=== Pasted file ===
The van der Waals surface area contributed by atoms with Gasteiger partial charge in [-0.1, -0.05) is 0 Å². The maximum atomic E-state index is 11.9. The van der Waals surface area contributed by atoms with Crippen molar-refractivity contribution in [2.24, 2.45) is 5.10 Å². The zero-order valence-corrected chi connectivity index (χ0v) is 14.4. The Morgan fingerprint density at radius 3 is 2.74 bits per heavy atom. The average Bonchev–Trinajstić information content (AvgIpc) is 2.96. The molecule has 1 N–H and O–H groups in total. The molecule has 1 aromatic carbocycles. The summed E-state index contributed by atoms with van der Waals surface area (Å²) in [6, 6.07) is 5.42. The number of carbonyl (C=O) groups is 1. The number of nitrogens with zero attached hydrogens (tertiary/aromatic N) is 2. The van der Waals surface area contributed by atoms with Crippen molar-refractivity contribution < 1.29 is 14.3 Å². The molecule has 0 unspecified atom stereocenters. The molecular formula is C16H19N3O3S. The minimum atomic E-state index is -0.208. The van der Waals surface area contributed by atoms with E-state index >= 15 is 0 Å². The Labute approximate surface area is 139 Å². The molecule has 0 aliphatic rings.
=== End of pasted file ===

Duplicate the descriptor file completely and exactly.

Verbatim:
The van der Waals surface area contributed by atoms with Gasteiger partial charge in [-0.1, -0.05) is 0 Å². The maximum atomic E-state index is 11.9. The van der Waals surface area contributed by atoms with Crippen molar-refractivity contribution in [2.24, 2.45) is 5.10 Å². The zero-order valence-corrected chi connectivity index (χ0v) is 14.4. The Morgan fingerprint density at radius 3 is 2.74 bits per heavy atom. The average Bonchev–Trinajstić information content (AvgIpc) is 2.96. The molecule has 1 N–H and O–H groups in total. The molecule has 1 aromatic carbocycles. The summed E-state index contributed by atoms with van der Waals surface area (Å²) in [6, 6.07) is 5.42. The number of carbonyl (C=O) groups is 1. The number of nitrogens with zero attached hydrogens (tertiary/aromatic N) is 2. The van der Waals surface area contributed by atoms with Crippen molar-refractivity contribution < 1.29 is 14.3 Å². The molecule has 0 unspecified atom stereocenters. The molecular formula is C16H19N3O3S. The minimum atomic E-state index is -0.208. The van der Waals surface area contributed by atoms with E-state index >= 15 is 0 Å². The Labute approximate surface area is 139 Å². The molecule has 0 aliphatic rings.